If they stopped wasting billions on illegal aliens, tax free corporations like Apple, Google, etc, golden pensions, bombing Syria and other countries - we could have 20 more water airplane bombers.  Even with crazy high winds, they are still effective. Some stupid hispanics in So cal let there 20 horses burn to death.  Fu***ing retards.   If I had 20 horses, I would have a well, with power back ups and sprinklers all over the property plus an emergency pump and well where I could spray everything with a fire hose.   F California - they let Jerry Brown globe trot selling globull warming while money could be spent on planes to drop water. The stupid fU***ing US Govt also blocks the Colo Springs based 747 water tanker from dropping it's full load.  The plane can lay down a mile wide and 3 mile long fire suppression lane where no one on the ground could be hurt by the falling water or fire supression materials. 

In reply to by lil dirtball

Slack Jack God Emperor Thu, 12/07/2017 - 11:44 Permalink

Record-Setting Hurricanes; Record temperatures; Record-Setting Wildfires; ya think it might be global warming?


So, why is the global rise in temperatures so worrisome?

For one thing, as temperatures rise good farmland will become desert (e.g., dust-bowl conditions will probably return to the American Midwest).

Another major problem is sea-level rise.

Have a look at

The U.S. Geological Survey people claim that;

The Greenland ice sheet melting will raise sea-level 6.55 meters (21.5 feet),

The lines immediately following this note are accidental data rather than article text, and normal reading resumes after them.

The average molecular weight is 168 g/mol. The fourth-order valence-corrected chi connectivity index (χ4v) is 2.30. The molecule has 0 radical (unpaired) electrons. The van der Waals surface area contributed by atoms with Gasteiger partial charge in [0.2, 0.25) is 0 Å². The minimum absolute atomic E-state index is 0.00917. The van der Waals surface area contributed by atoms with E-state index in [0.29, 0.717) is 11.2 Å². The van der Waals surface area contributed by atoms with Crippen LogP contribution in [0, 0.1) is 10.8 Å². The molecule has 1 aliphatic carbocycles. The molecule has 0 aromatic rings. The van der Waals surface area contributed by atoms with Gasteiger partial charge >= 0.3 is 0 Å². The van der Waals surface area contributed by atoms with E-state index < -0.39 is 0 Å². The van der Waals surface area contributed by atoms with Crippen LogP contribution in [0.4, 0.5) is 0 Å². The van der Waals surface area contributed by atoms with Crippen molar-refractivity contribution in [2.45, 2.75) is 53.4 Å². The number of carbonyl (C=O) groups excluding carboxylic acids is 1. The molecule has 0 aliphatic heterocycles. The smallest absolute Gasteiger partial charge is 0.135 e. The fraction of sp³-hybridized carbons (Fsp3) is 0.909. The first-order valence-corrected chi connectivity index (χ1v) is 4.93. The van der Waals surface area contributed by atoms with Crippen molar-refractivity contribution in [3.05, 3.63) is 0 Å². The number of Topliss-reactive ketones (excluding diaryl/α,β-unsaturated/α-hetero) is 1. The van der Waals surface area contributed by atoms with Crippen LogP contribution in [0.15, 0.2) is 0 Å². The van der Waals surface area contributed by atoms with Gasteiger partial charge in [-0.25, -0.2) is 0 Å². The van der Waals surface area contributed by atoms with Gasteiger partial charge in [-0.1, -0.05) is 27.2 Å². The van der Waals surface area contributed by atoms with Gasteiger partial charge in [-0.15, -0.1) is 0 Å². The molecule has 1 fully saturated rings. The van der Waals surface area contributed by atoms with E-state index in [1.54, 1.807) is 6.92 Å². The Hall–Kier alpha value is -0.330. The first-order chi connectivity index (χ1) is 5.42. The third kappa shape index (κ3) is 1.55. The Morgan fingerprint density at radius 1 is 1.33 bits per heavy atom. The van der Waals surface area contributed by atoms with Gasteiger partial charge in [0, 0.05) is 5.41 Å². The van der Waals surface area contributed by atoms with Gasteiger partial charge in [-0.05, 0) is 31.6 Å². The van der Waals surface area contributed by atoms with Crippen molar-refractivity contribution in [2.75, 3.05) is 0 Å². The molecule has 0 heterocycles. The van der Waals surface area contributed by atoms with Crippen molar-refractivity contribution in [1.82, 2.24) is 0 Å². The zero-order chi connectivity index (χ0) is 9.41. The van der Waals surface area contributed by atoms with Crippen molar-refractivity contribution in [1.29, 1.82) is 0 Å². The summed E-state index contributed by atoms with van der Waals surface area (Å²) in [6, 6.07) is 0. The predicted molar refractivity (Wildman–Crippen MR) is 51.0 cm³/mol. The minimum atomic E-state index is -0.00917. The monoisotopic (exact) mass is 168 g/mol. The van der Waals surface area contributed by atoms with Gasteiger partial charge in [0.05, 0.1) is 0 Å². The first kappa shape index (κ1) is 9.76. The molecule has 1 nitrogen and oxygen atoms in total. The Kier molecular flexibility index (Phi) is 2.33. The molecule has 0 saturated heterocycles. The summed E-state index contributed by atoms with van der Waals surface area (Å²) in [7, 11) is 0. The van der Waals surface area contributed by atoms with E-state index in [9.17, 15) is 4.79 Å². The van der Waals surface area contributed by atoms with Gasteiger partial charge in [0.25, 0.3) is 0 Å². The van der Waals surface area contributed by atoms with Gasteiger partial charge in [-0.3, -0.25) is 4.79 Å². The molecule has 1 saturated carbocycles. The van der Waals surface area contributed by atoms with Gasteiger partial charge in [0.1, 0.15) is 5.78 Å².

the West Antarctica ice sheet melting will raise sea-level 8.06 meters (26.4 feet),
the East Antarctica ice sheet melting will raise sea-level 64.8 meters (212.6 feet),
and all other ice melting will raise sea-level 0.91 meters (3 feet).

For a grand total of about 80 meters (263 feet).

So, what does an 80 meter (263 feet) rise in sea-level mean. Have a look at the following map of the world after an 80 meter rise. It means that over one billion people will have to be resettled to higher ground and that much of the most productive agricultural land will be under water. Fortunately, at current rates, the Greenland ice sheet will take over a thousand years to melt and the Antarctica ice sheet, much longer. However, the greater the temperature rise the faster the ice sheets will melt, bringing the problem much closer. Remember, the huge ice sheet that recently covered much of North America, almost completely melted in only 15,000 years (today, only the Greenland ice sheet, and some other small patches of it, remain). Since then (15,000 years ago), sea-levels have risen about 125 meters (410 feet), only 80 meters to go.

The ice sheets have been continuously melting for thousands of years. What is left of them today, is still melting, and will continue to melt. Human caused global warning will cause this remnant to melt significantly faster. This is a big, big, problem.

For HUGE detailed maps of the "World after the Melt" go to:

Global temperatures are increasing. And by quite a lot each year.

2016 is the hottest year on record for global temperatures.

This is 0.0380 degrees centigrade hotter than the previous record year which was 2015.

0.0380 is a large increase in just one year.

2015 was the hottest year (at that time) for global temperatures.

This was 0.1601 degrees hotter than the previous record year which was 2014.